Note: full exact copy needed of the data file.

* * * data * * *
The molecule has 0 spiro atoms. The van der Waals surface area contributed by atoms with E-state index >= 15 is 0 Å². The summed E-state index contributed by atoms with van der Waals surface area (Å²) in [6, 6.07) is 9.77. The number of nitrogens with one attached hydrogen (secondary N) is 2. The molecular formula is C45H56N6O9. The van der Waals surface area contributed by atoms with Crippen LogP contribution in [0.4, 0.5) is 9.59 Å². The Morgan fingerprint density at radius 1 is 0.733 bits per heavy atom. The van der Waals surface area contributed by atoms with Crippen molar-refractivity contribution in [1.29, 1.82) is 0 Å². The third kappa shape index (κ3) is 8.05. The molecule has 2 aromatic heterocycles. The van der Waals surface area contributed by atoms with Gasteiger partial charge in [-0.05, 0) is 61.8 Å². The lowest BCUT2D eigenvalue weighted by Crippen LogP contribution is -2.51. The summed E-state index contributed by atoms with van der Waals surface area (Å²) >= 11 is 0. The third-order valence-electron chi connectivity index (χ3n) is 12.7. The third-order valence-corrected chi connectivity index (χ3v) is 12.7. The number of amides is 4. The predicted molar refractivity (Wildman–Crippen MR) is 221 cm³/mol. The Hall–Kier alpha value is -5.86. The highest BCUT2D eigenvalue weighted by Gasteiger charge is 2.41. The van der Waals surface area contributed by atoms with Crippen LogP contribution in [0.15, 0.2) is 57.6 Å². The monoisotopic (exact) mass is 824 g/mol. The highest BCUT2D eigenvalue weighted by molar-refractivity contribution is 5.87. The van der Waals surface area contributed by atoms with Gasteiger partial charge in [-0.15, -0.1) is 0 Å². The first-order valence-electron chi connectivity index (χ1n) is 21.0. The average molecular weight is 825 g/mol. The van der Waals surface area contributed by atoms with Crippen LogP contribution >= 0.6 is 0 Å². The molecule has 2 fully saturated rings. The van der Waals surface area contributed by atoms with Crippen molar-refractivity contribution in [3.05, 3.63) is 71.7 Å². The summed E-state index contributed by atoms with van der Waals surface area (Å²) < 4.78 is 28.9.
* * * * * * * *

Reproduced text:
The molecule has 0 spiro atoms. The van der Waals surface area contributed by atoms with E-state index >= 15 is 0 Å². The summed E-state index contributed by atoms with van der Waals surface area (Å²) in [6, 6.07) is 9.77. The number of nitrogens with one attached hydrogen (secondary N) is 2. The molecular formula is C45H56N6O9. The van der Waals surface area contributed by atoms with Crippen LogP contribution in [0.4, 0.5) is 9.59 Å². The Morgan fingerprint density at radius 1 is 0.733 bits per heavy atom. The van der Waals surface area contributed by atoms with Crippen molar-refractivity contribution in [1.29, 1.82) is 0 Å². The third kappa shape index (κ3) is 8.05. The molecule has 2 aromatic heterocycles. The van der Waals surface area contributed by atoms with Gasteiger partial charge in [-0.05, 0) is 61.8 Å². The lowest BCUT2D eigenvalue weighted by Crippen LogP contribution is -2.51. The summed E-state index contributed by atoms with van der Waals surface area (Å²) >= 11 is 0. The third-order valence-electron chi connectivity index (χ3n) is 12.7. The third-order valence-corrected chi connectivity index (χ3v) is 12.7. The number of amides is 4. The predicted molar refractivity (Wildman–Crippen MR) is 221 cm³/mol. The Hall–Kier alpha value is -5.86. The highest BCUT2D eigenvalue weighted by Gasteiger charge is 2.41. The van der Waals surface area contributed by atoms with Crippen LogP contribution in [0.15, 0.2) is 57.6 Å². The monoisotopic (exact) mass is 824 g/mol. The highest BCUT2D eigenvalue weighted by molar-refractivity contribution is 5.87. The van der Waals surface area contributed by atoms with Gasteiger partial charge in [-0.15, -0.1) is 0 Å². The first-order valence-electron chi connectivity index (χ1n) is 21.0. The average molecular weight is 825 g/mol. The van der Waals surface area contributed by atoms with Crippen LogP contribution >= 0.6 is 0 Å². The molecule has 2 fully saturated rings. The van der Waals surface area contributed by atoms with Crippen molar-refractivity contribution in [3.05, 3.63) is 71.7 Å². The summed E-state index contributed by atoms with van der Waals surface area (Å²) < 4.78 is 28.9.